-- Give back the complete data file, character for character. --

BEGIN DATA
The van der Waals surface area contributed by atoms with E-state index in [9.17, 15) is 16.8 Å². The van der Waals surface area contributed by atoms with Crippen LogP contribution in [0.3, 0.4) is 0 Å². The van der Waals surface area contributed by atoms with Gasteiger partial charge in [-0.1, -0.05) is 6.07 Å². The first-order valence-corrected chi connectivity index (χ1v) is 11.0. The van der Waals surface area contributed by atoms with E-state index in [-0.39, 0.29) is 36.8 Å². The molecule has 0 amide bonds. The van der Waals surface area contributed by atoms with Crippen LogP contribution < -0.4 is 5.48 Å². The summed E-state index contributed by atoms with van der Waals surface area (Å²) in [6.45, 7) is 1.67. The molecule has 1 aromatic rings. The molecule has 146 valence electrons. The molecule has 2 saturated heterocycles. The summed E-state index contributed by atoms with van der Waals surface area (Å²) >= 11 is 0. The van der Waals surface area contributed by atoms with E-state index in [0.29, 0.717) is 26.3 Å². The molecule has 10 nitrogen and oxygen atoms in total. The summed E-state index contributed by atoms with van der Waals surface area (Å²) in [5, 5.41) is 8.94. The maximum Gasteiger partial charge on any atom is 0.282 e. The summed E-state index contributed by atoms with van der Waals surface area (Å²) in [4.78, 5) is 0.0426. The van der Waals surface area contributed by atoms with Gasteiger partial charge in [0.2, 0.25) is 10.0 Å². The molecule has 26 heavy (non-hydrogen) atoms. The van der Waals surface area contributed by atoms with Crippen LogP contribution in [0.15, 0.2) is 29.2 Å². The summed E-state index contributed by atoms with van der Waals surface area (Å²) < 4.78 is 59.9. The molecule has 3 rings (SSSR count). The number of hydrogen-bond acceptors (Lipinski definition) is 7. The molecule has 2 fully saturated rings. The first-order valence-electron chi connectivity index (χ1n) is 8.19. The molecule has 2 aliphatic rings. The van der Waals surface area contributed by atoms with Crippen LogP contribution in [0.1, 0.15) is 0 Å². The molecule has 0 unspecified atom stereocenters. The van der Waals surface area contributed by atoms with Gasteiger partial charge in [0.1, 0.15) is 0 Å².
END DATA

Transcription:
The van der Waals surface area contributed by atoms with E-state index in [9.17, 15) is 16.8 Å². The van der Waals surface area contributed by atoms with Crippen LogP contribution in [0.3, 0.4) is 0 Å². The van der Waals surface area contributed by atoms with Gasteiger partial charge in [-0.1, -0.05) is 6.07 Å². The first-order valence-corrected chi connectivity index (χ1v) is 11.0. The van der Waals surface area contributed by atoms with E-state index in [-0.39, 0.29) is 36.8 Å². The molecule has 0 amide bonds. The van der Waals surface area contributed by atoms with Crippen LogP contribution < -0.4 is 5.48 Å². The summed E-state index contributed by atoms with van der Waals surface area (Å²) in [6.45, 7) is 1.67. The molecule has 1 aromatic rings. The molecule has 146 valence electrons. The molecule has 2 saturated heterocycles. The summed E-state index contributed by atoms with van der Waals surface area (Å²) >= 11 is 0. The van der Waals surface area contributed by atoms with E-state index in [0.29, 0.717) is 26.3 Å². The molecule has 10 nitrogen and oxygen atoms in total. The summed E-state index contributed by atoms with van der Waals surface area (Å²) in [5, 5.41) is 8.94. The maximum Gasteiger partial charge on any atom is 0.282 e. The summed E-state index contributed by atoms with van der Waals surface area (Å²) in [4.78, 5) is 0.0426. The van der Waals surface area contributed by atoms with Gasteiger partial charge in [0.2, 0.25) is 10.0 Å². The molecule has 26 heavy (non-hydrogen) atoms. The van der Waals surface area contributed by atoms with Crippen LogP contribution in [0.15, 0.2) is 29.2 Å². The summed E-state index contributed by atoms with van der Waals surface area (Å²) < 4.78 is 59.9. The molecule has 3 rings (SSSR count). The number of hydrogen-bond acceptors (Lipinski definition) is 7. The molecule has 2 fully saturated rings. The first-order valence-electron chi connectivity index (χ1n) is 8.19. The molecule has 2 aliphatic rings. The van der Waals surface area contributed by atoms with Crippen LogP contribution in [0.1, 0.15) is 0 Å². The molecule has 0 unspecified atom stereocenters. The van der Waals surface area contributed by atoms with Gasteiger partial charge in [0.1, 0.15) is 0 Å².